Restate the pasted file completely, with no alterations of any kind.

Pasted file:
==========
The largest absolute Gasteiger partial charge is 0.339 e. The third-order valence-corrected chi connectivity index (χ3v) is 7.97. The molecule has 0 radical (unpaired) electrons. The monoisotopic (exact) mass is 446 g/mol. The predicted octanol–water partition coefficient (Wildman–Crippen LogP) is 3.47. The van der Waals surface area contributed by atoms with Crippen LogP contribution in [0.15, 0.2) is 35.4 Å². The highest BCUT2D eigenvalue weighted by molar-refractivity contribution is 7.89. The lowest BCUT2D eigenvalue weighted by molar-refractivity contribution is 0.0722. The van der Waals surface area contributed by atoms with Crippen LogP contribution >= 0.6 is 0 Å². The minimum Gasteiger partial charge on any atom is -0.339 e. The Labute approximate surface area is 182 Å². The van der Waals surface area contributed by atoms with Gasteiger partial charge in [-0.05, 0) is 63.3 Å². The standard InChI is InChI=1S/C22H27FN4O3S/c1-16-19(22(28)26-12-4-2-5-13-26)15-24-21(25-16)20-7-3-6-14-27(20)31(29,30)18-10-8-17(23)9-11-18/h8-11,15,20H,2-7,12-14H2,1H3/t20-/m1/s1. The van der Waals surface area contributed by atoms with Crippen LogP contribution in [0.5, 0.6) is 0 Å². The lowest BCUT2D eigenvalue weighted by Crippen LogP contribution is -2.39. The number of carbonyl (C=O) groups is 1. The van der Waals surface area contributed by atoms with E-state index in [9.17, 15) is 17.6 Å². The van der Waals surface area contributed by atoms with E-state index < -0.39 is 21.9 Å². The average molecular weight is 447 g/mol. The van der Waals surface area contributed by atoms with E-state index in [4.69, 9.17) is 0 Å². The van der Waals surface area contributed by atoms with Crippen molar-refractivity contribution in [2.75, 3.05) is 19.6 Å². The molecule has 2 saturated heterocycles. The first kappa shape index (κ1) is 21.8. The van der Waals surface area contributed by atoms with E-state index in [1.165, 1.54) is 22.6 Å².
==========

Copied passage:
The largest absolute Gasteiger partial charge is 0.339 e. The third-order valence-corrected chi connectivity index (χ3v) is 7.97. The molecule has 0 radical (unpaired) electrons. The monoisotopic (exact) mass is 446 g/mol. The predicted octanol–water partition coefficient (Wildman–Crippen LogP) is 3.47. The van der Waals surface area contributed by atoms with Crippen LogP contribution in [0.15, 0.2) is 35.4 Å². The highest BCUT2D eigenvalue weighted by molar-refractivity contribution is 7.89. The lowest BCUT2D eigenvalue weighted by molar-refractivity contribution is 0.0722. The van der Waals surface area contributed by atoms with Crippen LogP contribution >= 0.6 is 0 Å². The minimum Gasteiger partial charge on any atom is -0.339 e. The Labute approximate surface area is 182 Å². The van der Waals surface area contributed by atoms with Gasteiger partial charge in [-0.05, 0) is 63.3 Å². The standard InChI is InChI=1S/C22H27FN4O3S/c1-16-19(22(28)26-12-4-2-5-13-26)15-24-21(25-16)20-7-3-6-14-27(20)31(29,30)18-10-8-17(23)9-11-18/h8-11,15,20H,2-7,12-14H2,1H3/t20-/m1/s1. The van der Waals surface area contributed by atoms with Crippen LogP contribution in [0.5, 0.6) is 0 Å². The lowest BCUT2D eigenvalue weighted by Crippen LogP contribution is -2.39. The number of carbonyl (C=O) groups is 1. The van der Waals surface area contributed by atoms with E-state index in [9.17, 15) is 17.6 Å². The van der Waals surface area contributed by atoms with E-state index < -0.39 is 21.9 Å². The average molecular weight is 447 g/mol. The van der Waals surface area contributed by atoms with E-state index in [4.69, 9.17) is 0 Å². The van der Waals surface area contributed by atoms with Crippen molar-refractivity contribution in [2.75, 3.05) is 19.6 Å². The molecule has 2 saturated heterocycles. The first kappa shape index (κ1) is 21.8. The van der Waals surface area contributed by atoms with E-state index in [1.165, 1.54) is 22.6 Å².